Consider some of the other options we present in this article such as password protecting individual files or using third-party app like Kruptos 2 Pro.
Kruptos 2 Professional for the Mac is an easy to use file encryption program that uses 256-bit encryption to password protect your private files and prevent them from being modified, read or even accessed without the correct password.
Using Kruptos 2 Pro, you can efficiently encrypt and decrypt selected files or folders in your Mac, where other not so important files and folders can remain unencrypted at the same time.
Best of all, you can download it free here and give it a try. You’ll be surprised about how easy its to protect and control access to your sensitive data.
Password-protect iWork docs, Microsoft Office docs, and PDFs
Perhaps, you don’t need to protect all your files, or you just think FileVault is a bit overkill for your purposes. There are simpler options for password protecting certain files and folders.
We’ll look into how to password protecting individual files and folders on your Mac.
How to password-protect iWork documents on Mac
iWork, Apple’s version of Microsoft Office, comes stock with any Mac. And it allows you to password-protect any Pages, Keynote, or Numbers file in a few simple steps:
- Open the iWorks file you want to protect
- Click File > Password
- Enter a password and then Verify it
- (optional) To help you remember the password, enter a Password Hint
- Finally, click Set Password
The next time anyone tries to open that document, they’ll need to enter your password.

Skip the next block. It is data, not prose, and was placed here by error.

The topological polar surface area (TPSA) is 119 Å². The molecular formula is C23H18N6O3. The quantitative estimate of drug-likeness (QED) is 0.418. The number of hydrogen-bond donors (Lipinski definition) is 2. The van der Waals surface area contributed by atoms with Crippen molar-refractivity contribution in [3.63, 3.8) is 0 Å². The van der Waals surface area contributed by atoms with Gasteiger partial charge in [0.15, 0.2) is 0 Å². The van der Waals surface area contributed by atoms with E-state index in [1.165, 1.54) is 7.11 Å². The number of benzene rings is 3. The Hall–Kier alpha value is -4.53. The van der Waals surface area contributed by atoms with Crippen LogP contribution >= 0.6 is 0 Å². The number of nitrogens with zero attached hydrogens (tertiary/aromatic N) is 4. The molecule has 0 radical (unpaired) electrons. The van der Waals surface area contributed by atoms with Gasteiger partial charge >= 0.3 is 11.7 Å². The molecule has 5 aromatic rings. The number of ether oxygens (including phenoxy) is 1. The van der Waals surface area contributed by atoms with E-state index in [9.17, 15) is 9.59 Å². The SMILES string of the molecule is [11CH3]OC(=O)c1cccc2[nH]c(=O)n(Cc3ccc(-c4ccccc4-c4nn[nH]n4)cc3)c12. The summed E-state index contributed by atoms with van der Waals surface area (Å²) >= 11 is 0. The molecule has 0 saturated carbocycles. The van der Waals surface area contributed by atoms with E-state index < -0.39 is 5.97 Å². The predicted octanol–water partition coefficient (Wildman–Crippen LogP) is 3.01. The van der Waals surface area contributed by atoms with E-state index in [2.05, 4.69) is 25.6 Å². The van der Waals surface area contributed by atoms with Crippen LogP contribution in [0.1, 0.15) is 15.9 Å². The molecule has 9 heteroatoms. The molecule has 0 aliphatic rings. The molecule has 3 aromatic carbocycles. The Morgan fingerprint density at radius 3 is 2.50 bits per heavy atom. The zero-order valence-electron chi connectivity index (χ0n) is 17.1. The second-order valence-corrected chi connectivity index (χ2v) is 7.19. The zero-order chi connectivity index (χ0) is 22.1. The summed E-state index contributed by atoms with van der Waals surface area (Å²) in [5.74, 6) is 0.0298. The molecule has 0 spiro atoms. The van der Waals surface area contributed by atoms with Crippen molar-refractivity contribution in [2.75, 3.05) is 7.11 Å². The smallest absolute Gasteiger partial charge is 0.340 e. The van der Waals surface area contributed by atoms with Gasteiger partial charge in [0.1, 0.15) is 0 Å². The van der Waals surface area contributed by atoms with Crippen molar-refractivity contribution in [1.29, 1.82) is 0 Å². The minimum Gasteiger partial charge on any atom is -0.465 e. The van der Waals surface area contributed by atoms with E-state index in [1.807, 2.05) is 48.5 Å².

How to password-protect Microsoft Word documents on Mac
Working on the next great American novel, and don’t want others to read it? Here’s what you can do about it:
- Open the Word doc you want to protect
- Click the Review tab
- Click Protect Document
- On the Password Protect screen, enter a Password under Set a password to open this document. (You can even require a Password to modify the Word document)
- Finally, click OK
The next time anyone tries to open that Word doc, they’ll need to enter your password.
To remove the password, open your Word doc and go to Review > Protect Document. Delete the passwords on the Password Protect screen and click OK.
Password-Protecting your Microsoft Word doc is very easy
How to password-protect Microsoft Excel documents on Mac
Adding a password to an Excel document differs a bit from adding one to a Word doc, but it’s still easy. Here’s how to do it:
- Open the Excel doc you want to protect
- On the menu bar, go to File > Passwords
- On the File Passwords screen, enter a password in the Password to open box. (You can even require a Password to modify the Excel document)
- Finally, click OK
The next time anyone tries to open that Excel doc, they’ll need to enter your password.
To remove the password, open your Excel doc, go to File > Passwords, and delete the password on the File Passwords screen.
Password-Protecting your Microsoft Excel is also easy
How to password-protect Microsoft PowerPoint documents on Mac